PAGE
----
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  1. #1

    What happens to excess oil, water, gas, etc. that ends up in crankcase?

    If oil has been sprayed on the crank and rods, fogging oil in cylinders, or "God forbid" water has accidentally gotten into crankcase because of bad flushing techniques.
    Does it stay in the crankcase forever, or does heat and steam evaporate it and send it on through?
    I also had a jetski mechanic tell me that if you run the ski in sand or muddy conditions, you can suck this up and decrease the cooling capacity of the engine because it settles out and stays in the engine. Any truth to this? Wonder where it accumulates?


  2. #2
    Waveruiner pauladave's Avatar
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    Have a look at 'How a 2 stroke works', and you'll see that the crankcase and crank are subjected to a constant 'wash' with 2 stroke mixture during operation (unlike a 4 stroke which relies on seperate oil in the sump or remote tank to be pumped around the engine parts, and not burned but re-used thousands of times before being changed at regular intervals). This is why a 2 stroke MUST have a pressure test on rebuild, as any pressure loss in the crankcase will result in the engine not running right, and can lead to a very disastrous 'lean siezure' etc. Any fogging oil etc. in the crankcase is thus mixed with the gas/oil mix and burned off on the ignition cycle. Hence a ton of smoke when you de-winterize a 'fogged' engine, as it's burning 2 stroke mix AND the fogging oil until it's clear. Water is the same, in small quantites, and will be carried out of the motor with the exhaust, so long as it's not enough to render the gas mix unburnable! You will read of motors being totally flooded with salt water (as mine was 3 years ago), but being saved by IMMEDIATE removal of the water through the plug holes, the engine being started, and then being run at full throttle for a good 20 minutes on the water (the best advice I ever read was, "Ride it like you stole it". I did and it worked!). This gets the 2 stroke mix to wash the crankcase and cylinders clean of any water and salt, so preventing damage from rust to the crank bearings and journals etc. Of course, I recomend you don't fill the engine with salt water at all, but mine didn't cut-out when I dumped it after a big wave, and it sucked a gallon in before finally dying! Your mechanic was also right in saying mud and sand can cause the cooling water passages to clog, but a good flush (10 minutes) on a clean cold water hose after EVERY ride should help prevent this. Never use warm or hot water as this crystalises the salt, and it becomes as hard as rock inside the passages! Obviously try to avoid getting in too close to any sand or mud banks etc, as this not only gets into the water passages, but it ruins impellors and pump liners as well. Hope this helps. Dave.

  3. #3
    Wow, quite a dissertation! I never expected such an involved response. Thank you.

  4. #4
    Quote Originally Posted by pauladave View Post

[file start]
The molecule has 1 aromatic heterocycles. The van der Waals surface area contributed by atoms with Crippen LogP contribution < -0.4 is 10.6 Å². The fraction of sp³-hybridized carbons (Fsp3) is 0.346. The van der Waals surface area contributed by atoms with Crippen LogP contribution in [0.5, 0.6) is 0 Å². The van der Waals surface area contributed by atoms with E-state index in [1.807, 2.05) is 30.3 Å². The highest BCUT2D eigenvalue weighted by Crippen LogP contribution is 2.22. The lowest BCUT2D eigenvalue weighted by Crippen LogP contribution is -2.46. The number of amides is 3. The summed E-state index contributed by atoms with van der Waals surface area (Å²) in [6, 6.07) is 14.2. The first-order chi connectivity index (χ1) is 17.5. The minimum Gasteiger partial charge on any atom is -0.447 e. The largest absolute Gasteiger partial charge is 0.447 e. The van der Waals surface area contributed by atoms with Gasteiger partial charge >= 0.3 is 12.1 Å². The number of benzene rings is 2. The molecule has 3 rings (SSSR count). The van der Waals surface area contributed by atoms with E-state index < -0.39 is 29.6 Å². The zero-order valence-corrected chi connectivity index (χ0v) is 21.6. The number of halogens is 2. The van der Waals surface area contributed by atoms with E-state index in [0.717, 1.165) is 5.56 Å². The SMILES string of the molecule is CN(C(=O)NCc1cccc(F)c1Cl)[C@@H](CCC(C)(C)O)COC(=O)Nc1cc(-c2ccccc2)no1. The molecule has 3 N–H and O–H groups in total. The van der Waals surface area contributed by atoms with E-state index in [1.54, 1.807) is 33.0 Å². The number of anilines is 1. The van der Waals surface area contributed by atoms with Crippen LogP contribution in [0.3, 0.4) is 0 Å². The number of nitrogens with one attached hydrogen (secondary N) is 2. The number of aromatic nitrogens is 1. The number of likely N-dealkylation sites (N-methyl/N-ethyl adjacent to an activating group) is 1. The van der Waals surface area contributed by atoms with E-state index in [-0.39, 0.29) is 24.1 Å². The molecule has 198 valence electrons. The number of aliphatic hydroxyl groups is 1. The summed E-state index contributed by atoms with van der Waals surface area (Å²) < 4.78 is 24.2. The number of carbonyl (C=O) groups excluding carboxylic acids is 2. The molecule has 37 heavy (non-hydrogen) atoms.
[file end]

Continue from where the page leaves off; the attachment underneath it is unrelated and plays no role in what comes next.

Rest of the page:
Have a look at 'How a 2 stroke works', and you'll see that the crankcase and crank are subjected to a constant 'wash' with 2 stroke mixture during operation (unlike a 4 stroke which relies on seperate oil in the sump or remote tank to be pumped around the engine parts, and not burned but re-used thousands of times before being changed at regular intervals). This is why a 2 stroke MUST have a pressure test on rebuild, as any pressure loss in the crankcase will result in the engine not running right, and can lead to a very disastrous 'lean siezure' etc. Any fogging oil etc. in the crankcase is thus mixed with the gas/oil mix and burned off on the ignition cycle. Hence a ton of smoke when you de-winterize a 'fogged' engine, as it's burning 2 stroke mix AND the fogging oil until it's clear. Water is the same, in small quantites, and will be carried out of the motor with the exhaust, so long as it's not enough to render the gas mix unburnable! You will read of motors being totally flooded with salt water (as mine was 3 years ago), but being saved by IMMEDIATE removal of the water through the plug holes, the engine being started, and then being run at full throttle for a good 20 minutes on the water (the best advice I ever read was, "Ride it like you stole it". I did and it worked!). This gets the 2 stroke mix to wash the crankcase and cylinders clean of any water and salt, so preventing damage from rust to the crank bearings and journals etc. Of course, I recomend you don't fill the engine with salt water at all, but mine didn't cut-out when I dumped it after a big wave, and it sucked a gallon in before finally dying! Your mechanic was also right in saying mud and sand can cause the cooling water passages to clog, but a good flush (10 minutes) on a clean cold water hose after EVERY ride should help prevent this. Never use warm or hot water as this crystalises the salt, and it becomes as hard as rock inside the passages! Obviously try to avoid getting in too close to any sand or mud banks etc, as this not only gets into the water passages, but it ruins impellors and pump liners as well. Hope this helps. Dave.
    well said, i sunk my old 800, and never had any problems after i brought it back to life. 2 strokes are amazing machines, especially once you research the supercharging effect of the exhaust and how it creates the powerband. fascinating stuff

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